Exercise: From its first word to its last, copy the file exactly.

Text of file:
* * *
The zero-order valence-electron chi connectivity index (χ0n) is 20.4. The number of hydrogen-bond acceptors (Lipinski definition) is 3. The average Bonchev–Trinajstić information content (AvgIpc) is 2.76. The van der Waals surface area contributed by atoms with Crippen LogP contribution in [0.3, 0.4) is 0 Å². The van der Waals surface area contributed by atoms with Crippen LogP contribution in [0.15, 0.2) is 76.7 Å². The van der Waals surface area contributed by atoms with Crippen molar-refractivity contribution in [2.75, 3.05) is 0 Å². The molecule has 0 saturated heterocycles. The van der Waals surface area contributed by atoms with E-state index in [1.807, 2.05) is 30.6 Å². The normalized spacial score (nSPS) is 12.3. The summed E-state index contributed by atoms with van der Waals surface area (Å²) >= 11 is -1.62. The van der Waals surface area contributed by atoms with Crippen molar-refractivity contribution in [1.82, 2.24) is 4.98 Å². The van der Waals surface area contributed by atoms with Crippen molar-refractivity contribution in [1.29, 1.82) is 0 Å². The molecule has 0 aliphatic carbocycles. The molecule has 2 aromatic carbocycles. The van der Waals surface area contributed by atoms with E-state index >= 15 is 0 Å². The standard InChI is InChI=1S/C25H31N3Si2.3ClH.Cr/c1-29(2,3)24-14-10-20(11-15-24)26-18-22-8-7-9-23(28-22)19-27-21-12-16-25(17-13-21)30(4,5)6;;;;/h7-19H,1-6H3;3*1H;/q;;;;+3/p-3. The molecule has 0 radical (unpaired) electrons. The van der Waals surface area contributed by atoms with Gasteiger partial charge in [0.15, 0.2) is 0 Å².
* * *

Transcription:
The zero-order valence-electron chi connectivity index (χ0n) is 20.4. The number of hydrogen-bond acceptors (Lipinski definition) is 3. The average Bonchev–Trinajstić information content (AvgIpc) is 2.76. The van der Waals surface area contributed by atoms with Crippen LogP contribution in [0.3, 0.4) is 0 Å². The van der Waals surface area contributed by atoms with Crippen LogP contribution in [0.15, 0.2) is 76.7 Å². The van der Waals surface area contributed by atoms with Crippen molar-refractivity contribution in [2.75, 3.05) is 0 Å². The molecule has 0 saturated heterocycles. The van der Waals surface area contributed by atoms with E-state index in [1.807, 2.05) is 30.6 Å². The normalized spacial score (nSPS) is 12.3. The summed E-state index contributed by atoms with van der Waals surface area (Å²) >= 11 is -1.62. The van der Waals surface area contributed by atoms with Crippen molar-refractivity contribution in [1.82, 2.24) is 4.98 Å². The van der Waals surface area contributed by atoms with Crippen molar-refractivity contribution in [1.29, 1.82) is 0 Å². The molecule has 0 aliphatic carbocycles. The molecule has 2 aromatic carbocycles. The van der Waals surface area contributed by atoms with E-state index >= 15 is 0 Å². The standard InChI is InChI=1S/C25H31N3Si2.3ClH.Cr/c1-29(2,3)24-14-10-20(11-15-24)26-18-22-8-7-9-23(28-22)19-27-21-12-16-25(17-13-21)30(4,5)6;;;;/h7-19H,1-6H3;3*1H;/q;;;;+3/p-3. The molecule has 0 radical (unpaired) electrons. The van der Waals surface area contributed by atoms with Gasteiger partial charge in [0.15, 0.2) is 0 Å².